Friday, April 1, 2011

School Reading - Sir Gawain and the Green Knight trans. by Marie Borroff

Sir Gawain and the Green Knight, by the anonymous "Pearl Poet," is a 14th century poem. It is Arthurian - Gawain is one of the knights of the Round Table. The poem opens in Camelot during the Christmas season. King Arthur adores "challenges" (contests), so he's pleased when the Green Knight (he, and his horse, are literally completely green) rides in with a unique challenge: a "beheading game." Only one knight is brave enough to stand up to the contest - Gawain. He quickly beheads the Green Knight, who simply picks up his head, makes Gawain promise to find him in a year so he can likewise behead him, and rides off.

True to his word (after all, the main theme of the poem is chivalry), Gawain sets off to find the elusive Green Knight when the year has almost passed. He's tired, cold, and wet when Christmas Eve comes, but he conveniently finds a nice, warm castle. The lord of the castle welcomes him and informs Gawain that the home of the Green Knight is only a few miles away. Since Gawain now has some extra time before he will ride off to probably meet his doom, he stays at the castle for three days. The lord, who is about to go hunting, makes an agreement with Gawain that if the lord gives Gawain everything he obtains from the hunt, the knight will give the lord everything he receives while in the castle. The lord leaves for his hunt, while Gawain remains with his hostess - who has some temptations up her sleeve (don't worry, Gawain doesn't have to give the lord anything less chaste than a kiss). Will Gawain be able to live up to his chivalric ideals, or will he become a failure because he succumbs to temptation?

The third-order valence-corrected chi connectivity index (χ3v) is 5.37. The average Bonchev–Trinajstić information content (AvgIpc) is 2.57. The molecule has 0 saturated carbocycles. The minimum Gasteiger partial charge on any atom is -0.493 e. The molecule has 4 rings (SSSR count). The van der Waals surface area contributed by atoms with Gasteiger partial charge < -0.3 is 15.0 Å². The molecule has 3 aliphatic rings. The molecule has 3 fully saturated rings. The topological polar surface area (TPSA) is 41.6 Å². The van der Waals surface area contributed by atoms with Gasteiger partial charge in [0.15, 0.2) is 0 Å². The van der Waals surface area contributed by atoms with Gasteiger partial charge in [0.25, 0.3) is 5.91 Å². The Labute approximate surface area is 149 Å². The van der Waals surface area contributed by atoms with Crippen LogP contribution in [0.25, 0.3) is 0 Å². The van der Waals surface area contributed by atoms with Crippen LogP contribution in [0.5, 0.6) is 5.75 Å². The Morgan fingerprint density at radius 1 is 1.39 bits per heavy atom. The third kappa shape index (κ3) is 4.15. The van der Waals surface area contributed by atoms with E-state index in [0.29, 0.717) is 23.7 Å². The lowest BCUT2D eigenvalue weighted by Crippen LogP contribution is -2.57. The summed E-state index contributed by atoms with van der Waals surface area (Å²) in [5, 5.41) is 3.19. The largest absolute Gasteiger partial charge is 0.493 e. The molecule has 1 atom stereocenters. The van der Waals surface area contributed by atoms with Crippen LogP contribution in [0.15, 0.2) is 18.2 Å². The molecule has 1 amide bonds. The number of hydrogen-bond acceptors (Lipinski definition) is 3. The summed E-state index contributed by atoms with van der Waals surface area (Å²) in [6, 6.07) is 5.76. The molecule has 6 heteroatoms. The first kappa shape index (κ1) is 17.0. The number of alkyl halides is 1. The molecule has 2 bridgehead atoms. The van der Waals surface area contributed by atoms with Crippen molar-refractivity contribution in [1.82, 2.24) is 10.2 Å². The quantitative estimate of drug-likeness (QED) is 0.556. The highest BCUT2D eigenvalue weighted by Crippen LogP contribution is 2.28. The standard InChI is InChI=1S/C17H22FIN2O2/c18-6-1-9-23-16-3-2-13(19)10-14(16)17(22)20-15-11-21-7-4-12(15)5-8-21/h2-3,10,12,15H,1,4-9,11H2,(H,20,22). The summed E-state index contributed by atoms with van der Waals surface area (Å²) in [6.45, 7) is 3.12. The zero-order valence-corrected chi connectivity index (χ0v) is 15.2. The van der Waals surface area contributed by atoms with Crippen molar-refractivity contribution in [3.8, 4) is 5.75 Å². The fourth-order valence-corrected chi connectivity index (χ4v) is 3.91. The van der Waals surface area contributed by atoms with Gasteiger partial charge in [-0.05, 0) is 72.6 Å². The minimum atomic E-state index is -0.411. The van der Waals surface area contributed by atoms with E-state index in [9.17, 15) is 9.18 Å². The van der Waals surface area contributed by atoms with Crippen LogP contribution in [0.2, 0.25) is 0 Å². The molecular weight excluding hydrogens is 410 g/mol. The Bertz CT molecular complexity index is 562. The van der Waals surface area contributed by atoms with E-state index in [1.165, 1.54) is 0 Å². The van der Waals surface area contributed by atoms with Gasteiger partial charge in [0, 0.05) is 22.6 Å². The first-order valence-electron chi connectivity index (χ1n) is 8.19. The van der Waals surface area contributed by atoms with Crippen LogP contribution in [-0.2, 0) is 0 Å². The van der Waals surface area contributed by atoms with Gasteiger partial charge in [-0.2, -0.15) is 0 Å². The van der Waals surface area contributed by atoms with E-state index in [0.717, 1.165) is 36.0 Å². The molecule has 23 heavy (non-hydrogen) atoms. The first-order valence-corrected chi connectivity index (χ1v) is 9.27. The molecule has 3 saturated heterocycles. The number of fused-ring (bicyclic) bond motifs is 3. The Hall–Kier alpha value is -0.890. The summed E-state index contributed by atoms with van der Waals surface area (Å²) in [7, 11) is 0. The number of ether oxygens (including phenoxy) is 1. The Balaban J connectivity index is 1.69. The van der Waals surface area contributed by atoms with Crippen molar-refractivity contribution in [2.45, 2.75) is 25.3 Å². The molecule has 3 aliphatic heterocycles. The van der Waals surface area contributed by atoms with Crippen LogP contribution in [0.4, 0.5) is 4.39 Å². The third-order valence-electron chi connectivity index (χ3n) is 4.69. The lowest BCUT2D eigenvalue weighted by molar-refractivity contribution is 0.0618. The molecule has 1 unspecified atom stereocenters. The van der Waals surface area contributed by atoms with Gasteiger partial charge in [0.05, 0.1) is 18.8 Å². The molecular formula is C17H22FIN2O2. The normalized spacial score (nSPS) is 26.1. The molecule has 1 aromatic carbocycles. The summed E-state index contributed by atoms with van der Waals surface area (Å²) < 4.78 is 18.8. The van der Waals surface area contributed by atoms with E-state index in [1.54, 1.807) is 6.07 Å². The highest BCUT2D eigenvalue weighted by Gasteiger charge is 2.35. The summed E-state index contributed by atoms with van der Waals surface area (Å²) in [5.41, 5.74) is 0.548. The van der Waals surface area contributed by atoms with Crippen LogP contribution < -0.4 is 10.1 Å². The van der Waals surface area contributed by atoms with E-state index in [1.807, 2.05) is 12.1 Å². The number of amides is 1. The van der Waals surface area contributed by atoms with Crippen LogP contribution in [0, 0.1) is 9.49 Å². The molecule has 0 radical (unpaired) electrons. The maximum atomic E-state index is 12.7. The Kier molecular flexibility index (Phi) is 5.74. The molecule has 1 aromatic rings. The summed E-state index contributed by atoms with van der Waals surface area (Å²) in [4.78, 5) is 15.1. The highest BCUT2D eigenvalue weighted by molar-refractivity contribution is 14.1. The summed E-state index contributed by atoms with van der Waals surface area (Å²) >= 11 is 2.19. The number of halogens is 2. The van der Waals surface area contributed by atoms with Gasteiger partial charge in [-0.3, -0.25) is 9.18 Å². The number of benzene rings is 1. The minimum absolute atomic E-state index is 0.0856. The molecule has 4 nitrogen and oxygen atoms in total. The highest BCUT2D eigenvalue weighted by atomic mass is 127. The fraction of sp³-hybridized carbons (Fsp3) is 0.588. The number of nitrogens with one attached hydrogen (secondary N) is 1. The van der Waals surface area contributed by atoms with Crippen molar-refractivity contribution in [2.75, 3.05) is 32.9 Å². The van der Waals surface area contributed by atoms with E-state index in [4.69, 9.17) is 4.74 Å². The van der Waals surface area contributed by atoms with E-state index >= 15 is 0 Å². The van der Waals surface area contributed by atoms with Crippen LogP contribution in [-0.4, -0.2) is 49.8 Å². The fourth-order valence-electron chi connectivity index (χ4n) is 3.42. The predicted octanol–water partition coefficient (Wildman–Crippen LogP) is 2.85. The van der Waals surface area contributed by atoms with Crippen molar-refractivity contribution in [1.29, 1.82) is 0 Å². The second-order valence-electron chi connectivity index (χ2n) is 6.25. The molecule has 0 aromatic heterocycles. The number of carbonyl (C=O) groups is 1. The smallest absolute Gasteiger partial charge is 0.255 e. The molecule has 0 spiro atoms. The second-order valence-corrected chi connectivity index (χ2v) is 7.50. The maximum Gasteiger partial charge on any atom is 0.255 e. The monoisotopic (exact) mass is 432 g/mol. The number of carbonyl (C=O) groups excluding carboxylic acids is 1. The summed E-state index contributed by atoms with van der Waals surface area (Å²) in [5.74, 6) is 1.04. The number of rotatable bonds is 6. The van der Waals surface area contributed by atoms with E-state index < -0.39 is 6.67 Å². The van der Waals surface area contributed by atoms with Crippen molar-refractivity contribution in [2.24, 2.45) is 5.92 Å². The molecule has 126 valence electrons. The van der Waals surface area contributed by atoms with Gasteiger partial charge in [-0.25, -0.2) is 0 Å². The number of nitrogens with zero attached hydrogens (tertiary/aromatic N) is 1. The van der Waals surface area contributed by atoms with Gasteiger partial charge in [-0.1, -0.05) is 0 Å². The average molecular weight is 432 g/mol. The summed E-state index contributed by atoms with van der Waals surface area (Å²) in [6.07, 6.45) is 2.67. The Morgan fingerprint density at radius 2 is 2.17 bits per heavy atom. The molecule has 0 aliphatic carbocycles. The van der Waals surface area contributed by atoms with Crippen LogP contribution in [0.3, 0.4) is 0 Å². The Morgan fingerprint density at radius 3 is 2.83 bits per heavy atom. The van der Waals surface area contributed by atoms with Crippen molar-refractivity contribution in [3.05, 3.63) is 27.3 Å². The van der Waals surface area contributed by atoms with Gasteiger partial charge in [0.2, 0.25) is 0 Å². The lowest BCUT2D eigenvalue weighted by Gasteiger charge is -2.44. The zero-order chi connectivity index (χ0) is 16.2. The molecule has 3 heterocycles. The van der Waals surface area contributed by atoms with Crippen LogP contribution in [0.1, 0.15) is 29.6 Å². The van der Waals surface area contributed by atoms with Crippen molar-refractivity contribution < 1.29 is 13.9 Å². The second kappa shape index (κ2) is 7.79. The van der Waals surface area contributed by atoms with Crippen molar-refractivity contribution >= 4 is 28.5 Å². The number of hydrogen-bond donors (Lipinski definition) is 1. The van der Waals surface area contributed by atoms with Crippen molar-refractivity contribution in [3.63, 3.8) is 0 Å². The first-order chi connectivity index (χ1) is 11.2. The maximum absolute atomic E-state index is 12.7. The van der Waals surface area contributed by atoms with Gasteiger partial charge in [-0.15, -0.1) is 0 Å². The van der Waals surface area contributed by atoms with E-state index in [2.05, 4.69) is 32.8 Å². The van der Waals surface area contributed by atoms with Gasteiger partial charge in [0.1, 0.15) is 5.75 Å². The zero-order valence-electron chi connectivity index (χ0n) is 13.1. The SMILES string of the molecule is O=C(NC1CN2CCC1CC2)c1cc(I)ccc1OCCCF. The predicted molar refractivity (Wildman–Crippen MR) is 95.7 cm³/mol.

As with Beowulf, I was pleasantly surprised by how much I enjoyed reading this poem. Poetry's not my thing, and Middle English literature isn't always the most fun thing to read. But Gawain's story turned out to be pretty interesting, and Borroff's translation was clear and did a good job of preventing the tale from being boring. Whereas intially I was rather irritated that my British Lit teacher gave us only  one week to read and analyze the poem, Sir Gawain and the Green Knight proved to be a quick, enjoyable read (which was good, because I waited until the last minute to read it...). I found myself rooting for Gawain ("Don't give in to the lady, Gawain! Don't give in to the lady!"), and the ending was as much of a shocker as passive 14th century literature can manage.

I read Sir Gawain and the Green Knight, translated by Marie Borroff, in the Norton Anthology of British Literature, Vol. I. This book was provided by my school.

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